1. Interview with the Vampire
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Yep, it just had to be. Interview with the Vampire is the best vampire movie out there.
Based on a book by Anne Rice, who was very happy with the film and deemed it a masterpiece, the story follows Louis, played by Brad Pitt, telling the story of his vampiric life to a biographer, played by Christian Slater. We travel back through the centuries to when he was turned by Lestat, played by Tom Cruise. The two become companions despite Lestat’s violent tendencies. He even turns a child to get Louis to stay.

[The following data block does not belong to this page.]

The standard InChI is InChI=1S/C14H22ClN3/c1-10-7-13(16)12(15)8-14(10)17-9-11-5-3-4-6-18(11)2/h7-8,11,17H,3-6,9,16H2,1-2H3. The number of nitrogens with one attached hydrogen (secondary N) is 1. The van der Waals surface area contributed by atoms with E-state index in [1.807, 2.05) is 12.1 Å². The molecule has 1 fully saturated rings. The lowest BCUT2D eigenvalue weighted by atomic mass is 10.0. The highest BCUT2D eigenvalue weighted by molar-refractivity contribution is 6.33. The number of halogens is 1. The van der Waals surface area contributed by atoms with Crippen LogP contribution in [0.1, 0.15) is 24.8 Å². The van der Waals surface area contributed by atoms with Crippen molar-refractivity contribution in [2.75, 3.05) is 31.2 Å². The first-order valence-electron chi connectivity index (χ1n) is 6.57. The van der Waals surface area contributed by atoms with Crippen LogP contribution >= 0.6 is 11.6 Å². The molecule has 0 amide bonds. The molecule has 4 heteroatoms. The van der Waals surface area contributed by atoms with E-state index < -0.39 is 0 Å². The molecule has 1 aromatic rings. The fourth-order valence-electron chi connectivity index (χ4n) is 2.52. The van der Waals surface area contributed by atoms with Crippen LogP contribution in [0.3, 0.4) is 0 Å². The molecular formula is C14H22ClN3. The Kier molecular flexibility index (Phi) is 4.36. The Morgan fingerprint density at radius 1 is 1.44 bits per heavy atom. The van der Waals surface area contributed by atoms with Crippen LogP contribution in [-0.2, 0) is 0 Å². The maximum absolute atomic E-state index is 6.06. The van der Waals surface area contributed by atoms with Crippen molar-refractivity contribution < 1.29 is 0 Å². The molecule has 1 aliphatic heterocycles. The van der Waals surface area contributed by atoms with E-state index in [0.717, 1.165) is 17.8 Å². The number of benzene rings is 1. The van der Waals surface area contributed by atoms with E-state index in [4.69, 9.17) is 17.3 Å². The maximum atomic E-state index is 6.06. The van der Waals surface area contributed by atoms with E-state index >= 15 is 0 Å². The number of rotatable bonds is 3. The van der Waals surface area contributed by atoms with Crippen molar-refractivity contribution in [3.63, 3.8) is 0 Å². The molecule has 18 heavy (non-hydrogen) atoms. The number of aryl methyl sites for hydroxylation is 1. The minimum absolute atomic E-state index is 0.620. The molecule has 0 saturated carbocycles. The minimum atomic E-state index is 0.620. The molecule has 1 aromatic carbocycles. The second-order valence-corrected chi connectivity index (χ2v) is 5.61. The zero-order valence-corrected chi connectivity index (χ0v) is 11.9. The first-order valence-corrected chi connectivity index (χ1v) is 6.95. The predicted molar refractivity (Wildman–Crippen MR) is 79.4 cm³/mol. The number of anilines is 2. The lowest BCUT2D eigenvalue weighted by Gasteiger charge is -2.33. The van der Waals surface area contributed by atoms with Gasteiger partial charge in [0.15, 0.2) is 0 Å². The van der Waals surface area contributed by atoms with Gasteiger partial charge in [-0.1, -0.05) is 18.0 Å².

What makes this movie so great is that it gives us three compelling characters with three very different angles on vampirism. Lestat revels in the power and bloodlust, Louis has moral issues with it and resists fully embracing it, and the third, Claudia (played by a young Kirsten Dunst) has the mind of the woman, but the body of a child. They all face and deal with their existence in different ways. The storyline also spans a gloriously large amount of time, so you get to see them spanning different eras.
Whether you are looking for classic vampire, something dark, something romantic, or historical fiction, you are sure to find one you like in the list above.
If horror is your thing, check out these classic monster movies on Peacock or the 9 best horror podcasts.